Eligible applicants include municipalities, non-profit organizations, for-profit companies, and public benefit corporations (i.e., IDAs and LDCs). Eligible projects include facility rehabilitation, construction, and expansion; design/engineering for construction; infrastructure and site development; and equipment and machinery.

Ideal projects are those that can begin quickly, have community support, leverage non-state investment, are financially sound, and/or will result in increased affordable housing. For complete details, see the program guidelines and application.

REDC Funding Opportunities

The Consolidated Funding Application (CFA) opened on May 15, providing access to apply for funding – in the form of capital or tax credits – from up to 30 different programs (depending on eligibility). This year, there are two new micro-grant programs – each will reward up to $5 million in grants:

  1. Craft Beverage Microgrant Program providing $25,000 to $50,000 grants for equipment purchases and facility upgrades.
  2. Not-for-Profit Capital Grant Program providing matching grants ranging from $25,000 to $100,000 for facility improvements and upgrades.

REDCs are encouraged to support projects that advance state priorities. This includes childcare, distressed communities, green buildings, sustainable development, and innovative public-private partnerships. Also, REDCs have been instructed to update their economic and development plans to confirm growth priorities, define resource deployment, and map out how goals will be achieved. As part of this process, each REDC will pick one challenge and develop proposed creative and innovative solutions; up to three REDCs will receive up to $10 million in funding to execute their proposals.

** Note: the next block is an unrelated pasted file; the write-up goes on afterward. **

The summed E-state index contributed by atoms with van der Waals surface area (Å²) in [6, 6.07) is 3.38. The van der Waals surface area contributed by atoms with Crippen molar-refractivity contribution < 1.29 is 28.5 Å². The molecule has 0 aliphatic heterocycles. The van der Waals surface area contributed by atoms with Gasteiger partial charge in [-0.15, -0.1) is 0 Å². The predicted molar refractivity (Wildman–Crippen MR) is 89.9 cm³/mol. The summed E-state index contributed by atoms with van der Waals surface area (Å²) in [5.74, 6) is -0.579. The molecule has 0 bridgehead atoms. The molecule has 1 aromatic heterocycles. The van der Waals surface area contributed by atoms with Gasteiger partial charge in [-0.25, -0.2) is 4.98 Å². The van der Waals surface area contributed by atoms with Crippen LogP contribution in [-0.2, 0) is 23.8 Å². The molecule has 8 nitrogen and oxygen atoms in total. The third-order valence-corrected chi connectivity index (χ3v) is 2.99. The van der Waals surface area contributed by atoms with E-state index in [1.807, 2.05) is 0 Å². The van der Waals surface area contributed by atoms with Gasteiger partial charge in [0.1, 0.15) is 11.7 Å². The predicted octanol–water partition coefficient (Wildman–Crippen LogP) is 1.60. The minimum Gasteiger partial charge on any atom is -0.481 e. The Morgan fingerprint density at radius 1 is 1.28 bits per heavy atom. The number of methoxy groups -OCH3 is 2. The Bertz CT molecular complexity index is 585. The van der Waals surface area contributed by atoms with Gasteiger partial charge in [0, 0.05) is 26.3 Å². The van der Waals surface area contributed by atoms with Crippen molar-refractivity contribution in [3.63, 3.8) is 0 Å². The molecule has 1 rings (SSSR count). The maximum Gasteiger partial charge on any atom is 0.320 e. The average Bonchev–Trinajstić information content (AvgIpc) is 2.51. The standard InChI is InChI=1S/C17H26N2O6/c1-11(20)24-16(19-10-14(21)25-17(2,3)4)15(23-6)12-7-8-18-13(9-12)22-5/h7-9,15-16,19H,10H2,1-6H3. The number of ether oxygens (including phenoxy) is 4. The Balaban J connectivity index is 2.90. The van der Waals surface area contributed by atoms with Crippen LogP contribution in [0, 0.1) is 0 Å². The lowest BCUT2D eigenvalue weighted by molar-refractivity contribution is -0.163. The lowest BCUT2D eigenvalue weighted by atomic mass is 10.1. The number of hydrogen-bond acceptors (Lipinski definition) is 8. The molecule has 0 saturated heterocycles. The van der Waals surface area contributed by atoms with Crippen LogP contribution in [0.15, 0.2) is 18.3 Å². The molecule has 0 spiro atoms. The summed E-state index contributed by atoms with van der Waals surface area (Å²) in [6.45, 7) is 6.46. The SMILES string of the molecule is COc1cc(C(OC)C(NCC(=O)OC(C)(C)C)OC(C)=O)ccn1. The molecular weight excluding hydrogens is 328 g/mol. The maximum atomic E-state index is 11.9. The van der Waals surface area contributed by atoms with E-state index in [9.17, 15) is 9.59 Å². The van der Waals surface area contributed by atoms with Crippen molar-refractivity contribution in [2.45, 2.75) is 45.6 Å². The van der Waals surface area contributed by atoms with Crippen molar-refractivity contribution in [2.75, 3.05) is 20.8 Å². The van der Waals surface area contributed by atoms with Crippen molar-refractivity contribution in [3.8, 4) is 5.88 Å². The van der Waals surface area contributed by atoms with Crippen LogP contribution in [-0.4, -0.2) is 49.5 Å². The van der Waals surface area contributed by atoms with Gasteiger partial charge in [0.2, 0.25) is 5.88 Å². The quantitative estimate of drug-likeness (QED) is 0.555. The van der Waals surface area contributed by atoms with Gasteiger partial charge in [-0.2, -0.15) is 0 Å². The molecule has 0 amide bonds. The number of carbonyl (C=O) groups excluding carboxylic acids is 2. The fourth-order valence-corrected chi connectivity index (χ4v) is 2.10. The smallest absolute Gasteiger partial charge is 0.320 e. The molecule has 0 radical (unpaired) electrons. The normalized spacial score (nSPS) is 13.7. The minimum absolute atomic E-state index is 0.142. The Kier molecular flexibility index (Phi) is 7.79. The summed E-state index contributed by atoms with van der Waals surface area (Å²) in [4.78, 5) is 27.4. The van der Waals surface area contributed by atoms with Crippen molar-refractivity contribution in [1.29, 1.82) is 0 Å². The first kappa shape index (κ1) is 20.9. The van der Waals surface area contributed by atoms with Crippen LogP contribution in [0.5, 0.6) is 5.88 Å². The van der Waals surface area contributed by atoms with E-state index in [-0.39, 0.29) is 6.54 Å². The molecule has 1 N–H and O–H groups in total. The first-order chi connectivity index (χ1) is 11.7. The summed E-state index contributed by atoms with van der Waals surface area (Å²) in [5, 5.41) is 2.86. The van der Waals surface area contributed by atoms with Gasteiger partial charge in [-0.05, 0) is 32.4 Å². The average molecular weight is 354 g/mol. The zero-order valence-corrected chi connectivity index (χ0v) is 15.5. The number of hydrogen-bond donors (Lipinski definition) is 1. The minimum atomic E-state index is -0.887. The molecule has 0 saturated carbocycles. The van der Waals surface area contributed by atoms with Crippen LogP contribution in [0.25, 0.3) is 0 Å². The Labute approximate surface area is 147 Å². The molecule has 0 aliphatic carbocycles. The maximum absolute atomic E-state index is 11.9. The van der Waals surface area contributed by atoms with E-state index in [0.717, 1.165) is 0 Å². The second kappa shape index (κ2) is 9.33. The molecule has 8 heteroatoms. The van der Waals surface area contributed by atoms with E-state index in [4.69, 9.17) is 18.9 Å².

For more information, including a guidebook, summary of grants, an application manual, informational webinars, and more, click here.

While you’re identifying and applying for potential funding, remember, RBT CPAs is here to lighten your load by providing accounting, tax, audit, and advisory services. We’ve been proudly serving the Hudson Valley (and beyond) for over 55 years and complete all work locally – we never outsource or offshore. To learn more about how RBT CPAs can support and contribute to your success, give us a call.

Testing a Four-Day School Week

Testing a Four-Day School Week

School districts in certain parts of the country have adopted a four-day school week, primarily in response to staffing shortages and recruiting challenges. In some instances, local districts that were losing teachers and other staff to those offering the four-day school week had no choice but to do the same. With this trend picking up steam, especially following COVID, is it only a matter of time before it becomes a nationwide norm?